The MS Nordkapp ran aground off Deception Island in the South Shetland Islands in the Antarctic. The vessel was carrying 295 passengers and 76 crew members when it ran aground. Its sister ship, the MS Nordnorge, was able to pick up the passengers at Whalers Bay and returned them to Ushuaia in southern Argentina.
November 23, 2007: The Sinking of the M/V Explorer: Submerged Ice
One may recall the cruise ship The Explorer which struck submerged ice and sunk in the antarctic on November 23, 2007. The passengers and crew were fortunate that there were two ships nearby and everyone was safely evacuated. If there was not the good fortune of ships traveling in this remote area, then very likely the casualties could have been quite high. The waters were too cold to survive in and as it was, the passengers had already spent four hours in open lifeboats and inflatable craft off the Antarctic peninsula.
August 7, 2011: Megayacht Cocktails: Collision with a Rock
The Miami-based yacht Cocktails hit a rock 100-yards off Nobska Beach near Woods Hole, Mass which caused a large hole (10cm x 51cm) in the boat’s bow. The two people on board were rescued by the US Coast Guard.
January 31, 2011: The Grounding of M/V Polar Star: Uncharted Rock
The MV Polar Star apparently hit an uncharted rock in the Matha Strait off the Antarctic Peninsula. Fortunately there was no loss of life for all 80 passengers and 35 crew members and this ice breaker class, double hulled ship was able to disembark their passengers at King George Island in the South Shetland Islands. Though no loss of life, by May 15 of that year Karlsen Shipping Co, Ltd., the company which owned the ship, was placed into receivership.
October 8, 2011: Container Ship Rena: Well Charted Reef in the Dark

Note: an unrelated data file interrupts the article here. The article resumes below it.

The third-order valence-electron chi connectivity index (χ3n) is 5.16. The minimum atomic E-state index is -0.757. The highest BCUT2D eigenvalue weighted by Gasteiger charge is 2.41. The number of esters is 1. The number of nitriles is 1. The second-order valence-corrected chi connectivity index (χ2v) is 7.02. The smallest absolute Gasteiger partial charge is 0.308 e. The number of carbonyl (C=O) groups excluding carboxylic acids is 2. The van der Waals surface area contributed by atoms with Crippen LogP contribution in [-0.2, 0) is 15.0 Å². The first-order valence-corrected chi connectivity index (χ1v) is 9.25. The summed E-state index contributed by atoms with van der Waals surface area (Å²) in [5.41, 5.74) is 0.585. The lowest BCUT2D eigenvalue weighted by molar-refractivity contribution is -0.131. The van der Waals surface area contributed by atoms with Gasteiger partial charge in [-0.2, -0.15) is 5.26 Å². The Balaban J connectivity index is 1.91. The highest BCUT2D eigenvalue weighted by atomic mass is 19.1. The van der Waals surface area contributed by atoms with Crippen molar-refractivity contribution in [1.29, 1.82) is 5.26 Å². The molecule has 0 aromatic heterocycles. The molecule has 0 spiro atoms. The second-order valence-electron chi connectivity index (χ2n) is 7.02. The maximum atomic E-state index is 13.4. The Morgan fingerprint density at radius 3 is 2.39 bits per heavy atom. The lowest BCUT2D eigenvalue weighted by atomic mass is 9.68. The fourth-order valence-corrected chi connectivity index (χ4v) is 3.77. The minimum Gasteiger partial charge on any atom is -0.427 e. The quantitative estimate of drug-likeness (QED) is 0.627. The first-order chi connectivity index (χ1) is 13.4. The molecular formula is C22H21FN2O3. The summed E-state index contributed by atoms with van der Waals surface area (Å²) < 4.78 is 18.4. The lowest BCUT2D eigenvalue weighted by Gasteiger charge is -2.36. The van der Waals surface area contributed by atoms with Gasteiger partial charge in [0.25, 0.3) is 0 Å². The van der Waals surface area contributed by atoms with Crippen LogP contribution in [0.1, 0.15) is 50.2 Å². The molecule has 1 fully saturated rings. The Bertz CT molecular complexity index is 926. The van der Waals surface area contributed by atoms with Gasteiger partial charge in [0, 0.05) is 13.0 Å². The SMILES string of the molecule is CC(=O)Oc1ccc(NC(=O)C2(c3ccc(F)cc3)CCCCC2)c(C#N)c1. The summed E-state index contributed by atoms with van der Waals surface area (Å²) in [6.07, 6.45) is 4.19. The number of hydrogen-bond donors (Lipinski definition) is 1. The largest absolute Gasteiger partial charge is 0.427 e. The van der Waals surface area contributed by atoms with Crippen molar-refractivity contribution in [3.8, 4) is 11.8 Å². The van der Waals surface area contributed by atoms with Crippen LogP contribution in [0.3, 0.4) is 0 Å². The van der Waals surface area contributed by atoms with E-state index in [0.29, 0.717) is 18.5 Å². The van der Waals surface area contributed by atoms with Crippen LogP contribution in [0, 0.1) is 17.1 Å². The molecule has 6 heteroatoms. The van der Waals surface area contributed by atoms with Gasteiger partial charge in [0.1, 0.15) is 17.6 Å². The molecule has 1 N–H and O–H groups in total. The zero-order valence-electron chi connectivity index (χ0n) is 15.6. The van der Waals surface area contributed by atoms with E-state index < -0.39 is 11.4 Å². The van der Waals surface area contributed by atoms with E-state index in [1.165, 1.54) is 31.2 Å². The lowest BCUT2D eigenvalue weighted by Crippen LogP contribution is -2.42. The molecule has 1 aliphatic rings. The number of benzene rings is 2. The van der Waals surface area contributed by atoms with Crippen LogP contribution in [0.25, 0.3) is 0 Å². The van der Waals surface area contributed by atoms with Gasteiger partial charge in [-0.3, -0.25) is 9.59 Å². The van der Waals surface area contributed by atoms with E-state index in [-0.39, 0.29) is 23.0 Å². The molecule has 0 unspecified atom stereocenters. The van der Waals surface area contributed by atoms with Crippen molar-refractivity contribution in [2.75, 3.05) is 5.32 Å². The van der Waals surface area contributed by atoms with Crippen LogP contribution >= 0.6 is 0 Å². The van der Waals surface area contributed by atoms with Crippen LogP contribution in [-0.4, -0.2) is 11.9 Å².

The 47,230 ton container-ship Rena, traveling at an average speed of 17 knots ploughed into Astrolabe Reef, a small 80 meters wide reef which was noted on historical charts since 1827. By early 2012 the stern of the Greek-owned Rena, which had earlier broken in two, slipped off the reef and submerged, with the bow section remaining upright and wedged on the reef. The Rena leaked large amounts of fuel in what has become New Zealand's worst maritime environmental disaster.
The previous examples are just a small sampling of the accidents and groundings that have occurred in the past decade. Maritime accidents occur on a regular basis, and of course cannot all be avoided, but even in cases where it has been shown to be operator error (such as with the Exxon Valdez or the more recent Costa Concordia accident), this technology could have helped avert disaster. If a captain makes made a poor routing choice, the FarSounder will display a brilliant screen alarming of rocks, reefs, and shallows potentially allowing enough time for crew on the ship's bridge to react.
Constantly improving safety at sea can help minimize casualties, environmental damage, and the costs across all sectors of the maritime economy. 3D forward looking sonar is a valuable enhancement to improving safety at sea. Adopting this advanced technology on commercial ships, particularly in the case of passenger vessels and those carrying hazardous materials, is the next step for the industry.